Next-Generation Release Device: Strong, Safer, Efficient, and Rigorously Qualified
A new high-strength electrical release device has been developed that supersedes the typical weakpoint and achieves the same strength as the tool tension rating. A stronger release device facilitates running heavier tools on wireline, along with the ability to run significantly longer gun strings, which increases operational efficiency. The release device was subjected to a rigorous qualification program conducted to ensure the highest safety and reliability of this device under demanding conditions.
This technology uses a motorized release that holds two sections together via retractable dogs. The release device operates using new telemetry protocols that are combinable and segregated from other communication schemes. An optional battery with a preset timer provides redundant control if electrical communication is lost during operations.
After the electrical release signal is sent, the motor activates the release mechanism, enabling the device to separate, even with significant residual tension on the toolstring. Completion of rigorous qualification testing was necessary to confirm performance for the heavy load requirements and high shock levels characteristic of long perforating toolstrings.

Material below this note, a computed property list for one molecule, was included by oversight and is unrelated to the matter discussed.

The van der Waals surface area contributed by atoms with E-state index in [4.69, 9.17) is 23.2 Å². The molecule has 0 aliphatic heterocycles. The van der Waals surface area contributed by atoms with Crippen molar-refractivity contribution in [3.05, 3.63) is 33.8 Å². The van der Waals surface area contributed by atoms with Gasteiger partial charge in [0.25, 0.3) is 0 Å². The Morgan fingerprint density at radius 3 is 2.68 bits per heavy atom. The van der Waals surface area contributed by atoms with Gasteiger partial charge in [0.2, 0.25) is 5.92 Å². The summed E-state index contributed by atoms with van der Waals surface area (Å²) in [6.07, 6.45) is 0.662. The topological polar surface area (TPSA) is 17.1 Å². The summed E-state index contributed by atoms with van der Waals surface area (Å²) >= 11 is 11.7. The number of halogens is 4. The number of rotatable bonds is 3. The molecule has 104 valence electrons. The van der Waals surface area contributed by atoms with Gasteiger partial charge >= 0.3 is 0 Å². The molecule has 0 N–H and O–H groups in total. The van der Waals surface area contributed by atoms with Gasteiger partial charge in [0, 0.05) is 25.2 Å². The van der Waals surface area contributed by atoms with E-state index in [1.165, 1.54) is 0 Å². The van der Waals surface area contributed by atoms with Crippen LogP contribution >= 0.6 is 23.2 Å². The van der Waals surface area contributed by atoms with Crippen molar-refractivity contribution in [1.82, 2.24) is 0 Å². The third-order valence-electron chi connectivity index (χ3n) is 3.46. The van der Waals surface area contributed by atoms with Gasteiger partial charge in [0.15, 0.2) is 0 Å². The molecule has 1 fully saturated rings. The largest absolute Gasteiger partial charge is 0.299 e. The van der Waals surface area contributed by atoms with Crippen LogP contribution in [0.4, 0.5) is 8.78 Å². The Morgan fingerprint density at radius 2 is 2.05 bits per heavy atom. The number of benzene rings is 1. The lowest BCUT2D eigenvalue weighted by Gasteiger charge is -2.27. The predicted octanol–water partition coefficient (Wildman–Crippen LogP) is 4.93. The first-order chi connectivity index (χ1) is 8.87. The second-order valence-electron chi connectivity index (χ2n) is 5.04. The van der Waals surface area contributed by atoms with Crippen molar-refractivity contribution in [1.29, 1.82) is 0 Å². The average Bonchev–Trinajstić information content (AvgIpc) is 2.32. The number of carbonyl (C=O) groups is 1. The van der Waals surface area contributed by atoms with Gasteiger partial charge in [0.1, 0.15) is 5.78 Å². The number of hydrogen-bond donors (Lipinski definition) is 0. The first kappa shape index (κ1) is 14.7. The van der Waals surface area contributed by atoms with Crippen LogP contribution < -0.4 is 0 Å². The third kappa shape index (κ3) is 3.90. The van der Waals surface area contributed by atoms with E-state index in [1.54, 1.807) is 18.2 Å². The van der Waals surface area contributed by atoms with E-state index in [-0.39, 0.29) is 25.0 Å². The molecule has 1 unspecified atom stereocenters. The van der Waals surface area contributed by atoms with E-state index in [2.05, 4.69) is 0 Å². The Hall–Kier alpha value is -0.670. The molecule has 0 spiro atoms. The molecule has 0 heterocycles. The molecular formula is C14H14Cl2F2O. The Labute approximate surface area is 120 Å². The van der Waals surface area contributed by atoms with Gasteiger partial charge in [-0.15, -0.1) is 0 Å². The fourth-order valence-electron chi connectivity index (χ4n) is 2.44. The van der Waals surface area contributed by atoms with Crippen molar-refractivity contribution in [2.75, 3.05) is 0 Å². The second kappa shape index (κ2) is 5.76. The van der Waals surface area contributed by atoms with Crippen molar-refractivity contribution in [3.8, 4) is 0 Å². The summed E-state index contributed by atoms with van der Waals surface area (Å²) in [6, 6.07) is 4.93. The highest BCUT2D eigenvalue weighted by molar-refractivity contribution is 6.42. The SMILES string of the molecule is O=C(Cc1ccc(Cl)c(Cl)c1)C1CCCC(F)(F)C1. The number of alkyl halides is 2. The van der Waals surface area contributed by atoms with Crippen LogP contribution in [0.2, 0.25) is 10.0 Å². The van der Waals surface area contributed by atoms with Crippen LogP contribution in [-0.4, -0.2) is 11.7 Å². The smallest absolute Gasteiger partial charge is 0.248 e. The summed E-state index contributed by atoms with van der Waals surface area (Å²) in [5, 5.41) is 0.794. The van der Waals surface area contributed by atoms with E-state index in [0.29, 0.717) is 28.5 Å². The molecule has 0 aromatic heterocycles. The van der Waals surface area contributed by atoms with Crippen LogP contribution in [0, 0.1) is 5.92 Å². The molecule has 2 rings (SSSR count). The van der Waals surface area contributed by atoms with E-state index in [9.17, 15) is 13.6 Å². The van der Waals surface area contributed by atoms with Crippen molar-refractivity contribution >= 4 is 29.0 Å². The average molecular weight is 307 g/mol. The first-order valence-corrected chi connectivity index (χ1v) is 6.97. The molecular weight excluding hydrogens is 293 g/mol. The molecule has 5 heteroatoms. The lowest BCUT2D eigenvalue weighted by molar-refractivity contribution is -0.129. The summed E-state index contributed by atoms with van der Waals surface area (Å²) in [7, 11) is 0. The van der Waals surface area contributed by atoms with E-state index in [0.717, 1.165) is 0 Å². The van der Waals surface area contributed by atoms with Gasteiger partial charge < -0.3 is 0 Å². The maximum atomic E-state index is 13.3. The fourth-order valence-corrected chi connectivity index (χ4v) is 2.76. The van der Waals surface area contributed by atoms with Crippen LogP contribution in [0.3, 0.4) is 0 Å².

The new electrical release device has delivered flawless performance in seemingly impossible well programs. In field cases, the device was the optimal answer in providing a secondary release device that is high functioning in the harsh perforating environment. One case presents the completion of a project that involved the collaboration of six product lines. The release device was used with coiled tubing deployment of extremely long gun strings in a reservoir containing high H2S and CO2 content. The device enabled a significant reduction in the number of coiled tubing runs, which resulted in a significant increase in operational efficiency. Another application enabled the conveyance of large gun strings using wireline, which reduced the number of descents required and saved valuable time for the operator. These well programs were successfully completed because of the extreme engineering qualification achieved. For example, surface integration testing involved a maximum allowable gun string of more than 120 ft in a well to model downhole exposure. If this trend continues, it is possible that this device will change the future of wireline perforating operations.
The new controllable electrical release device with exceptional strength enables the deployment of heavy tools and long guns on both coiled tubing and wireline. This will lead to efficiencies in well design as well as optimization and a higher standard in wireline perforating operations.